It slowly emerges that the uncle is a molester of them all, one by one — the very man who controls them so inhumanly. He chooses the oldest before she is married off each time, all the while ever more turning the house into a prison as each escape attempt fails. The third girl shoots herself to death, a suicide hushed up, a quick burial in a sheet in a shallow grave. We also see the grandmother knows her son (the uncle) is sexually molesting these girls; she rushes to “save” the fourth after the suicide of the third by setting up a marriage for her though she is too young for this. When the fourth girl refuses to come out of the house to be married, and this fourth and Lale, the fifth and youngest, stage a protest. We are encouraged to identify with Lale, the youngest who seems most daring and who would have been the only one left in the house.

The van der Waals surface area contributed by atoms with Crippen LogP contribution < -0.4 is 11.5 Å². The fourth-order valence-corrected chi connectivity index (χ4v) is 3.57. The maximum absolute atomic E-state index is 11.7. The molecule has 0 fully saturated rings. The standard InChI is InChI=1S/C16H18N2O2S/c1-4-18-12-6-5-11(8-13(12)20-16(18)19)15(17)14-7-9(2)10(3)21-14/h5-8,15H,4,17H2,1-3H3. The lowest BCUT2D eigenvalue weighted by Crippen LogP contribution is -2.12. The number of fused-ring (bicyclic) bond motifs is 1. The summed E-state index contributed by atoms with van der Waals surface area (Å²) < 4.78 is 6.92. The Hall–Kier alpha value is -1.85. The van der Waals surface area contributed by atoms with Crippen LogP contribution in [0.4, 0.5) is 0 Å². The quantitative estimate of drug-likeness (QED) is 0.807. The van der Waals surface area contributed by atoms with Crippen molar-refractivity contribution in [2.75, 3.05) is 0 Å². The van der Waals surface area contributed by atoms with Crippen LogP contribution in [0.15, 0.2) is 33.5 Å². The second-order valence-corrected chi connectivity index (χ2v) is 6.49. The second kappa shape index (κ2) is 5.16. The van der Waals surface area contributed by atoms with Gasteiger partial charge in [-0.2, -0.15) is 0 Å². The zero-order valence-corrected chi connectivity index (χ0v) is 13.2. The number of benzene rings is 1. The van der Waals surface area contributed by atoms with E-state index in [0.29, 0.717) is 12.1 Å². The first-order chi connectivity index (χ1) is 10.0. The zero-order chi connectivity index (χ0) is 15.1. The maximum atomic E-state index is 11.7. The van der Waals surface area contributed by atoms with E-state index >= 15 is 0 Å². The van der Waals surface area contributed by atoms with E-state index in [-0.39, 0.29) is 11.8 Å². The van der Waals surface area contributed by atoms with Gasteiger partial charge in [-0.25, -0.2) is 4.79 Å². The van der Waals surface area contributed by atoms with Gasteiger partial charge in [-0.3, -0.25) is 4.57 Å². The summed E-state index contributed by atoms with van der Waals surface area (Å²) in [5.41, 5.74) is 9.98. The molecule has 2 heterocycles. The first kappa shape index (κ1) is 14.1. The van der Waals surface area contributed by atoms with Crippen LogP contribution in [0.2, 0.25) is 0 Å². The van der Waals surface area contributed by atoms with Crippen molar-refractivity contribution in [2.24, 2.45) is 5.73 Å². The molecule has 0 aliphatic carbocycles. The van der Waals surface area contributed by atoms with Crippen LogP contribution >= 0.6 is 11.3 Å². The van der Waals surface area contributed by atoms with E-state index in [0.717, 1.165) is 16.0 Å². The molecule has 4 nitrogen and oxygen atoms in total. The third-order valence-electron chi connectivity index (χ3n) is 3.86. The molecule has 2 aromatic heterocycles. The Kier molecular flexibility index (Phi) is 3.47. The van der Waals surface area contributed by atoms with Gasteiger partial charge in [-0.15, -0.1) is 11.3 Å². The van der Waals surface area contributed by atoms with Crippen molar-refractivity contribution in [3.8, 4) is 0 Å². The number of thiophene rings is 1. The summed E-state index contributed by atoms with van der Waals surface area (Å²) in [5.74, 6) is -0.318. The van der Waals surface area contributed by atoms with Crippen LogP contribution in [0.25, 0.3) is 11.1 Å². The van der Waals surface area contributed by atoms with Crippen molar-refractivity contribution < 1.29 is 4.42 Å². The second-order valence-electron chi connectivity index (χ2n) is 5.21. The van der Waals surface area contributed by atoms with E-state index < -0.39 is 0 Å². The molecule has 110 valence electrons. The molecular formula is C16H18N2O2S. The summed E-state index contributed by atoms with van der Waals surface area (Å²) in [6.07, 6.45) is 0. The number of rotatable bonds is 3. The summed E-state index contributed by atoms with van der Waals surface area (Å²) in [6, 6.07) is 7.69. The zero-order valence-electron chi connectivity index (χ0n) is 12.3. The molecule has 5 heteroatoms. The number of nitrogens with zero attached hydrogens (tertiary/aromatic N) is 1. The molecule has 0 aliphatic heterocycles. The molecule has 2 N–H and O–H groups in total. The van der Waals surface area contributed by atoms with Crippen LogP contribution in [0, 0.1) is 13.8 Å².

I was so caught up in the last two girls’s fates as they desperately try to escape I began to grow agitated. Lale had tried to drive from the house time and again, but did not know the step to do after turning the ignition on. A young man who had enabled the group to catch the bus to the football game with his truck is persuaded by her to teach her how to drive. She plans the escape: gathers clothes, money, a phone, figures out how to climb out of the house by a hole from the roof, and get into the car. I wanted her and her older cousin just to run, not to take the time to get these things. They do manage to get into the car and start off, but they drive the car into a marsh and must hide out. If the young man had not come by (he was watching?), taken them to a bus deport, put them on a bus to Istanbul (where they return to the teacher we first met), they would have been at a minimum severely punished. They were in danger of being killed or raped for disobedience and “shaming” of their family. We can say they are momentarily safe. Thus the film ends.